“Ensuring that these water rights continue to be used on the ranch essentially pulls water in the river all the way through Pitkin County from Independence on down,” Will said. Meanwhile, food grown on the property is a valleywide resource, he added.
Will lauded AVLT for its “vision in making this purchase.”
“Many of the most important conservation properties still at risk are in the lower valley,” Will said, noting the disparity of funding that Garfield County has for open space acquisitions and projects, compared to the other three counties in the watershed. “AVLT plays a critical role in this area by assembling partnerships for critical preservation areas. The Coffman Ranch acquisition is a major feather in their cap.”
Bigger picture inventory
Larger than the Coffman Ranch acquisition, a three-year Roaring Fork Watershed Biodiversity and Connectivity Study, led by the local nonprofit Watershed Biodiversity Initiative, is nearing completion.
“Data collected on the ground (under a microscope) was used to inform satellite imagery (under a telescope) to characterize the ecological condition of the watershed’s 928,000 acres,” WBI Director Tom Cardamone wrote in a November update on the initiative. “Multiple data layers, refined through several iterations with our science team, are now being developed and layered together to produce a set of maps that depict the landscape-scale locations across the watershed that are likely to be high priorities for conservation of high-quality habitat for biodiversity.”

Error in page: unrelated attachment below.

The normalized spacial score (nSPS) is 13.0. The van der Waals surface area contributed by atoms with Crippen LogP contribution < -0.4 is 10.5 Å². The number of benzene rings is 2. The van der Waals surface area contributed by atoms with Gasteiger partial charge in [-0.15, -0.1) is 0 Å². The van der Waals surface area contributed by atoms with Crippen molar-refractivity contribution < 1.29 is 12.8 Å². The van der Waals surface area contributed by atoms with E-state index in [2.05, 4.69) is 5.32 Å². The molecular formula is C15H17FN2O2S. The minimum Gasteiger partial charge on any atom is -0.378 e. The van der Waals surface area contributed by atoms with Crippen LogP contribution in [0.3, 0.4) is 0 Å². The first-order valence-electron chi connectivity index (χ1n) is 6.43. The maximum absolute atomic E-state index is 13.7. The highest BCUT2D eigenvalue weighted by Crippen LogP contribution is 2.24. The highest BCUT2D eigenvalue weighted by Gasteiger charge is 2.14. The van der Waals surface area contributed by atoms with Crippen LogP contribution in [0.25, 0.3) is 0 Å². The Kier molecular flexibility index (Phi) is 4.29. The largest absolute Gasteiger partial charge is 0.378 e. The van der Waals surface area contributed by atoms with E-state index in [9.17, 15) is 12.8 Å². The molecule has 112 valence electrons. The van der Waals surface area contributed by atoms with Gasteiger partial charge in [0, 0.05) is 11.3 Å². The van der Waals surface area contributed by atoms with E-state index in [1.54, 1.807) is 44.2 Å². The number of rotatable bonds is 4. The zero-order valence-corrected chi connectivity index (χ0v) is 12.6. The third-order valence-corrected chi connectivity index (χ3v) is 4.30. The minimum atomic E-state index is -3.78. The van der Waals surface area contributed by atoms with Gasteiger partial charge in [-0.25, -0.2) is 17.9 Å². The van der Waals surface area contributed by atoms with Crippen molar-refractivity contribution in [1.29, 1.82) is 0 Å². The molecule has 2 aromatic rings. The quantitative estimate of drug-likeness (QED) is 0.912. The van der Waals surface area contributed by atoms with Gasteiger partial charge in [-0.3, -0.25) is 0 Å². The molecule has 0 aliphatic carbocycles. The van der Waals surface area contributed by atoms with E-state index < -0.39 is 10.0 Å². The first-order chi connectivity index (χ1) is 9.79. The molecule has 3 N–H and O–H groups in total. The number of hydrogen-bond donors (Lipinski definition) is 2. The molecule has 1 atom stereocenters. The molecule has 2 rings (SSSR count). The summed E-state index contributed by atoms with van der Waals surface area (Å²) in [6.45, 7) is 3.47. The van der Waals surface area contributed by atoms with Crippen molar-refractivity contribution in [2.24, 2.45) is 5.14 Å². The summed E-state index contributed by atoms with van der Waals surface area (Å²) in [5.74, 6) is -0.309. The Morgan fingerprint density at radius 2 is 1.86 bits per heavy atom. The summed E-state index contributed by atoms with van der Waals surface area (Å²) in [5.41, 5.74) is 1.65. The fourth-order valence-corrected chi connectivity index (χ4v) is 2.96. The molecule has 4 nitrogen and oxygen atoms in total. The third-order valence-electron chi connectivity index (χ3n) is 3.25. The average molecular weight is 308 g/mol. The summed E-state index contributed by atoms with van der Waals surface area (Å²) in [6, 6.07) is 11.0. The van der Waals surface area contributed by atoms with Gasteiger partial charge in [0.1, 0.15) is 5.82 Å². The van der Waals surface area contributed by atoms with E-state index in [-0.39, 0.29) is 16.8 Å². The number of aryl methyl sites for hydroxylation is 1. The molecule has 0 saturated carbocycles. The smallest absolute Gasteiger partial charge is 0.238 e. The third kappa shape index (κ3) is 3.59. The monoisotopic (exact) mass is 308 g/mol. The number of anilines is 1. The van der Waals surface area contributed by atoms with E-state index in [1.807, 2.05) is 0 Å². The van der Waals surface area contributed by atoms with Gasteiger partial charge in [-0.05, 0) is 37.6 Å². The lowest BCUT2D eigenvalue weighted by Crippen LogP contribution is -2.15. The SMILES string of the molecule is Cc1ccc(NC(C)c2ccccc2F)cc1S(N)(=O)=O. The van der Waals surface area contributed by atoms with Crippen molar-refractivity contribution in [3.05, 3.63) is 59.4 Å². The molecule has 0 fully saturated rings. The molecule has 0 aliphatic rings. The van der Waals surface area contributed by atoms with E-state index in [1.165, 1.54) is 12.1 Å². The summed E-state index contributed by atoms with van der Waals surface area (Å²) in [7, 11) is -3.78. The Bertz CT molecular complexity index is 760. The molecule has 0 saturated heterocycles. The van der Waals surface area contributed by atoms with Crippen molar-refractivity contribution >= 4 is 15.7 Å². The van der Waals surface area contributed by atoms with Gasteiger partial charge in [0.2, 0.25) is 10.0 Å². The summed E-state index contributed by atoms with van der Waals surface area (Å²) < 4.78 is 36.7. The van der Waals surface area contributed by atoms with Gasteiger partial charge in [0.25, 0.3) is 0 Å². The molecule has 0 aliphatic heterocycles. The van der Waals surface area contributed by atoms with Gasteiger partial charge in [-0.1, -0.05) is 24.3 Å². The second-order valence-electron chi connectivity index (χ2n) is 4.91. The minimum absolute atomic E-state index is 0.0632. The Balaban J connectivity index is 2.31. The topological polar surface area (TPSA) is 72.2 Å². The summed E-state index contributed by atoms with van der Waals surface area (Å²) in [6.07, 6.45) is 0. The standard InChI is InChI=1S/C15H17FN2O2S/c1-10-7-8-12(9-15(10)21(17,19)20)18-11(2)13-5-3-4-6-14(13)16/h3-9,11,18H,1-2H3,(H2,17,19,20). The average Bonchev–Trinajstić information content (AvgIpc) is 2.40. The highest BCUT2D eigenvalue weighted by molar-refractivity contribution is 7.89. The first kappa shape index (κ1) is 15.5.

AVLT director Stephens, who also is on the WBI’s board, noted that Marshall, the CNHP ecohydrologist, has been working on the watershed study, which brought her to Coffman Ranch in the first place, along with other properties around the valley.
The biodiversity and connectivity study, as well as a concurrent effort from AVLT to produce a regional conservation plan due out in early 2022, are not expected to call out specific parcels to be targeted for acquisition.
However, “the WBI study will provide valuable current and ground-truthed scientific data that will feed into AVLT’s regional conservation plan and help provide more accurate information regarding conservation values, priorities and threats,” Stephens said.
“The WBI study is informing our conservation plan, our conservation plan helped us and Pitkin County Open Space identify the importance of conserving the Coffman Ranch, and separately scientists working on the WBI study have been able to come out to the ranch and confirm and uncover significant natural resource values,” Stephens added. “The fact that Pitkin County has been comfortable committing significant funding to help conserve Coffman Ranch, which is located in eastern Garfield County, is a testament to the importance of having good maps, data, and a nuanced understanding of the importance of our watershed and its natural resources.”
Aspen Journalism covers the environment in collaboration with The Aspen Times. For more, visit http://www.aspenjournalism.org.